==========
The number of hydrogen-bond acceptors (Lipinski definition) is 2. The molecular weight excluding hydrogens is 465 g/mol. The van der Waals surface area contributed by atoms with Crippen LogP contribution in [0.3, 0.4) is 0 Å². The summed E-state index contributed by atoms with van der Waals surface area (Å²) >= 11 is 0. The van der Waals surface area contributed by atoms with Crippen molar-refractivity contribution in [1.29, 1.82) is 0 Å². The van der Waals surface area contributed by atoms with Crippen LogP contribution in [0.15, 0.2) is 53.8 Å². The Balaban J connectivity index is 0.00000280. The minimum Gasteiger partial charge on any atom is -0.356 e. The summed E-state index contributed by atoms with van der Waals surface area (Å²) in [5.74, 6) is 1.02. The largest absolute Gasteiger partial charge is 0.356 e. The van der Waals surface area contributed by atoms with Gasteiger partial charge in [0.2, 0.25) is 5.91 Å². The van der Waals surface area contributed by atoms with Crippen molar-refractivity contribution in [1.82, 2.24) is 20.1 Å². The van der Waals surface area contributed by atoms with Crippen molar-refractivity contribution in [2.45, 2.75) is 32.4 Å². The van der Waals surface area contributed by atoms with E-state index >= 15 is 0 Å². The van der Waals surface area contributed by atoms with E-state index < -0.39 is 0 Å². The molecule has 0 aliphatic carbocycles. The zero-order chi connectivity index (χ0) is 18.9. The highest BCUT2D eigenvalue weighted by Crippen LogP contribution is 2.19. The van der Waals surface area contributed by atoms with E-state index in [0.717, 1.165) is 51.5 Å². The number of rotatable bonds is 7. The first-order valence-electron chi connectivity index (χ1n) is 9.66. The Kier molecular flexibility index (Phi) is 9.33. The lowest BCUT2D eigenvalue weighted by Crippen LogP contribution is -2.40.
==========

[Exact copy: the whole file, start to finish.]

The number of hydrogen-bond acceptors (Lipinski definition) is 2. The molecular weight excluding hydrogens is 465 g/mol. The van der Waals surface area contributed by atoms with Crippen LogP contribution in [0.3, 0.4) is 0 Å². The summed E-state index contributed by atoms with van der Waals surface area (Å²) >= 11 is 0. The van der Waals surface area contributed by atoms with Crippen molar-refractivity contribution in [1.29, 1.82) is 0 Å². The van der Waals surface area contributed by atoms with Crippen LogP contribution in [0.15, 0.2) is 53.8 Å². The Balaban J connectivity index is 0.00000280. The minimum Gasteiger partial charge on any atom is -0.356 e. The summed E-state index contributed by atoms with van der Waals surface area (Å²) in [5.74, 6) is 1.02. The largest absolute Gasteiger partial charge is 0.356 e. The van der Waals surface area contributed by atoms with Gasteiger partial charge in [0.2, 0.25) is 5.91 Å². The van der Waals surface area contributed by atoms with Crippen molar-refractivity contribution in [1.82, 2.24) is 20.1 Å². The van der Waals surface area contributed by atoms with Crippen molar-refractivity contribution in [2.45, 2.75) is 32.4 Å². The van der Waals surface area contributed by atoms with E-state index >= 15 is 0 Å². The van der Waals surface area contributed by atoms with E-state index < -0.39 is 0 Å². The molecule has 0 aliphatic carbocycles. The zero-order chi connectivity index (χ0) is 18.9. The highest BCUT2D eigenvalue weighted by Crippen LogP contribution is 2.19. The van der Waals surface area contributed by atoms with E-state index in [0.717, 1.165) is 51.5 Å². The number of rotatable bonds is 7. The first-order valence-electron chi connectivity index (χ1n) is 9.66. The Kier molecular flexibility index (Phi) is 9.33. The lowest BCUT2D eigenvalue weighted by Crippen LogP contribution is -2.40.